INDYCAR

Foyt IndyCar exit came as ‘a bit of a surprise’ to Daly

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Conor Daly has conceded his departure from AJ Foyt Racing at the end of the 2017 Verizon IndyCar Series season came as “a bit of a surprise” as he continues to work on finding a future in the championship.

Daly was dropped by the Foyt team after a single season in 2017 alongside teammate Carlos Munoz as it opted to draft in two new faces for 2018, picking up Tony Kanaan from Chip Ganassi Racing and signing Indy Lights race winner Matheus Leist.

Speaking to the official Verizon IndyCar Series website, Daly admitted that his departure from the Foyt team came as a surprise, but said he remains determined to try and resolve the situation to secure a drive for next year.

“I’m not going to lie, it is tough, but I want to see this through. I never want to give up on what I am doing,” Daly said.

“After the last two years, I’m extremely hungry for the right situation. I just have to continue to push hard and control my own destiny.

“It was a bit of a surprise to me. The seats at the [other] teams who had sponsors were full, so it just kind of compounded a difficult situation.

“But you’d also hate to know in July or August that by the end of it you’ll be out of a job.

“In the racing world right now, it’s a tough game.”

Dale Coyne Racing holds the only full-season seat that is vacant for the 2018 season, needing a teammate for Sebastien Bourdais. Daly raced for Coyne through 2016, taking his first podium in the series with a run to second in Detroit.

The only other option for Daly lies at Ed Carpenter Racing, which requires a driver to fill the street and road course schedule in the No. 20 Chevrolet in place of team boss Ed Carpenter, who only features on the oval rounds.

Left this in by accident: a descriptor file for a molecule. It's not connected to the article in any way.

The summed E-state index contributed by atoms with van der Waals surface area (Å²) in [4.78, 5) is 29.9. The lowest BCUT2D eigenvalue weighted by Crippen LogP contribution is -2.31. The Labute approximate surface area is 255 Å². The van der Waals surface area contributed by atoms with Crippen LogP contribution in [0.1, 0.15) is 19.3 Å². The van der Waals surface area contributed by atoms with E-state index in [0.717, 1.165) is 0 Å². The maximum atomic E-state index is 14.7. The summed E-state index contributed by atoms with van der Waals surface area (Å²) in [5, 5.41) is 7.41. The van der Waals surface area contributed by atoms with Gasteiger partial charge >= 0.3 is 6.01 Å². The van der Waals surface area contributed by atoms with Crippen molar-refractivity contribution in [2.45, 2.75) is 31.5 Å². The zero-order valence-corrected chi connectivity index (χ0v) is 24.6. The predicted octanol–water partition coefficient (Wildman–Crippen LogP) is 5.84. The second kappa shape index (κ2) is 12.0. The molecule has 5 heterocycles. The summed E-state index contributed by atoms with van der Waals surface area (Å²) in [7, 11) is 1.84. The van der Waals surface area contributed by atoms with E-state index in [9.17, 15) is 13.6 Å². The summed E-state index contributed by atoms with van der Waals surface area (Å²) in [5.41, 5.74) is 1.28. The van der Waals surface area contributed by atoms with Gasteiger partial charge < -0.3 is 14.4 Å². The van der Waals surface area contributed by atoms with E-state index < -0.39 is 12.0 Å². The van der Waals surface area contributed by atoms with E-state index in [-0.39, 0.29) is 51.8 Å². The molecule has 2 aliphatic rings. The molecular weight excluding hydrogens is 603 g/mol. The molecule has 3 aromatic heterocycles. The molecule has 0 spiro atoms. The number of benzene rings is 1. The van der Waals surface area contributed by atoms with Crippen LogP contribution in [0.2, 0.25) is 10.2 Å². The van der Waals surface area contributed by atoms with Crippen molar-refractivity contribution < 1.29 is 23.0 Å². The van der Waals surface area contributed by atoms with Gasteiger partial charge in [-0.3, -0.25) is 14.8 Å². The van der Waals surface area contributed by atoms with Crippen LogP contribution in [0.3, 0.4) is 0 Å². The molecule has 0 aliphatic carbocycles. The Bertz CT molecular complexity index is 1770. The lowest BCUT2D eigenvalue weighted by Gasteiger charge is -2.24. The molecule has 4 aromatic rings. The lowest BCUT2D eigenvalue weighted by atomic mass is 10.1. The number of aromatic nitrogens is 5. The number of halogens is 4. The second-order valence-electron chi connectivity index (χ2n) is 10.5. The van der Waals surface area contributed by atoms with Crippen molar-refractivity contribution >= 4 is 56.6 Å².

Tempers flare as Graham Rahal, Sebastien Bourdais collide at Indy

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INDIANAPOLIS — A multicar crash with just over 20 laps remaining in the Indianapolis 500 had tempers flaring Sunday at Indianapolis Motor Speedway.

Graham Rahal angrily confronted Sebastien Bourdais after the two collided while racing for position entering the third turn. As they spun beside each other, Rahal threw his hands up in the air and continued to gesture wildly at Bourdais as their cars came to a stop.

Rahal scrambled out of his car and went directly to Bourdais’ cockpit to scream at the driver before the safety crew arrived. Rahal then yanked off his gloves and threw them in his car after punching the air a few times.

The crash began after Bourdais’ left rear tire hit Rahal’s right front as they entered the corner and Bourdais seemed to come down on Rahal’s line.

“I’m just very disappointed,” Rahal told NBC Sports after being released from the care center. “It’s just another year to sit and think about it. I respect Sebastien as a driver, but I don’t respect that move.

“At those speeds, that’s how you kill somebody. I’m just not a fan of squeezing and putting people in those positions.”

Bourdais climbed out of his car shortly afterward and seemed unhurt. He was cited for avoidable contact by the IndyCar stewards and seemed somewhat remorseful about the move in an interview with NBC Sports.

“I didn’t think he had as much of the car as he did,” Bourdais said. “It’s always a dynamic thing. He got a run, it stalled there for a while, we made contact, and it sets up the whole thing. At that point. I’m just trying to collect the whole thing. It’s always easy to say I should have given up going into the corner.”

Rahal and Bourdais were former teammates at Newman-Haas Raccing.

“He’s been struggling all day,” Rahal said. “I was lifting a little bit to manage my gap. You can see him squeezing me and turns into me, and there nothing you can do. With 20 to go, you have to go. I think Sebastien knows that, which is probably why he hasn’t said much to me.”

The race was red-flagged at 3:17 p.m. on Lap 180 of 200 to clean up the debris from the multicar pileup.